December 29, 2010

I had recently written that in spite of beating Australia at Headingley in July, the series against England will be a stiff test for the young Pakistan team. My worst fears have come true as Pakistan struggled throughout the second Test at Birmingham.

It amuses me when I read reports that the Pakistan Cricket Board is looking for a batting coach. Obviously, Pakistan’s poor show in England has ‘inspired’ the PCB to mull over an ‘exclusive’ batting coach. But I wonder how a coach will radically change the technique needed to negotiate a moving ball in English conditions?

Even if the PCB appoints a batting coach, the question is who should be the right man? I have read reports where Inzy (Inzamam-ul-Haq) wants to be the coach. Inzy has been one of Pakistan’s best batsmen and his experience can surely come in handy, but when Pakistan already has someone like Ejaz Ahmed in the coaching staff, why look beyond?

First of all, I don’t think a batting coach will do any good. And Pakistan’s current fielding coach Ejaz is absolutely capable of teaching the lads a few things about batting as well. During his heydays, Ejaz was a good batsman and he can come in handy. What the boys need is mental toughness and the current team management, including Waqar, can surely pass on a few tips.

The likes of Stuart Broad and James Anderson can be dangerous customers in English conditions as one of Pakistan’s most talented youngster Umar Akmal is finding out. Umar had no clue against a swinging ball. By shuffling too much across, he is becoming far too vulnerable. This has been the case with many others.

Under the circumstances, the PCB is also a confused lot. The decision to recall Mohammad Yousuf reflects the state of mind of the national selectors. While ‘retirement’ has become a bit of joke in Pakistan, one can’t deny the necessity of experience in the team. I will assume Yousuf’s inclusion (he had quit the game recently) is well intended and he should add muscle to the batting whenever he gets to play next.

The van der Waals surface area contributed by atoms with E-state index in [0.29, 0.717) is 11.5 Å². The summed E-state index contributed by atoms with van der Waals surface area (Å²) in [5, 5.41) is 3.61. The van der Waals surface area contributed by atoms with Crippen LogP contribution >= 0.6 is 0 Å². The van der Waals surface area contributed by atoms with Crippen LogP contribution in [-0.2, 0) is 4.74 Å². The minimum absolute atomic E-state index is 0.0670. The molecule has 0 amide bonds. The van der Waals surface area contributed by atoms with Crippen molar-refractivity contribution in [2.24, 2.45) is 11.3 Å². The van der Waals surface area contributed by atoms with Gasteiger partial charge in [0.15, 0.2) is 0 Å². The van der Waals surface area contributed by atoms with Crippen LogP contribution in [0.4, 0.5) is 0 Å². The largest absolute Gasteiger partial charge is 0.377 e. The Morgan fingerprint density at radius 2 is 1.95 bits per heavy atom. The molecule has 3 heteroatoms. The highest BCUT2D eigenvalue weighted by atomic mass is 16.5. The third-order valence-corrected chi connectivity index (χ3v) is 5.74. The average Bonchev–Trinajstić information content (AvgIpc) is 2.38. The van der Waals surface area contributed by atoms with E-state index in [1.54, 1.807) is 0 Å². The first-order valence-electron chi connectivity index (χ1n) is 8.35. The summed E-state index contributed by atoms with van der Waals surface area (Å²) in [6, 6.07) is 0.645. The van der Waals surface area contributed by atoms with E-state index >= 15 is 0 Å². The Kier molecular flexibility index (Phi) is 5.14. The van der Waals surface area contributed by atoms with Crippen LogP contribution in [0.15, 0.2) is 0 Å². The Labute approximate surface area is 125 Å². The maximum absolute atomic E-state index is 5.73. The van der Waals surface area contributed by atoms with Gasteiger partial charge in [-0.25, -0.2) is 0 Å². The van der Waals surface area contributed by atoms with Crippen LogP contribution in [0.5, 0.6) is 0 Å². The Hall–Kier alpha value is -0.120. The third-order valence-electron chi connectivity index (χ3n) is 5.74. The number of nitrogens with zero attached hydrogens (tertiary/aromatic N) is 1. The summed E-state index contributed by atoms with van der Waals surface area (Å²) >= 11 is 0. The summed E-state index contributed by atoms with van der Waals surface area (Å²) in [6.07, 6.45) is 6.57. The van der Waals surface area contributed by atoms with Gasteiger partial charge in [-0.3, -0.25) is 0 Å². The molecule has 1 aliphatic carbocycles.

Talking of experience, Sachin (Tendulkar), Laxman and Dravid continue to give the Indian batting line-up the ‘monstrous’ look that it has. The best thing about them is that they have gelled well with the youngsters. The team’s performance if uppermost in their minds and the way Laxman batted in the third Test at P. Sara Oval was really commendable. The Indian team looked like a unit.

I think the 1-1 result in the Test series versus Sri Lanka was a fair result. But the wickets, the poor turnouts and the general atmosphere made it a rather boring series. Except for some personal landmarks that determined the outcome of the matches and Muralitharan’s retirement, the series was nothing much to write about.

I am hearing a bit about Suraj Randiv. I haven’t seen him much so I would not like to comment, but anybody who takes wickets against a strong Indian line-up, must be having a lot of promise. But, for God’s sake, do not start saying he is a good replacement for Murali! 800 Test wickets is simply mind boggling!


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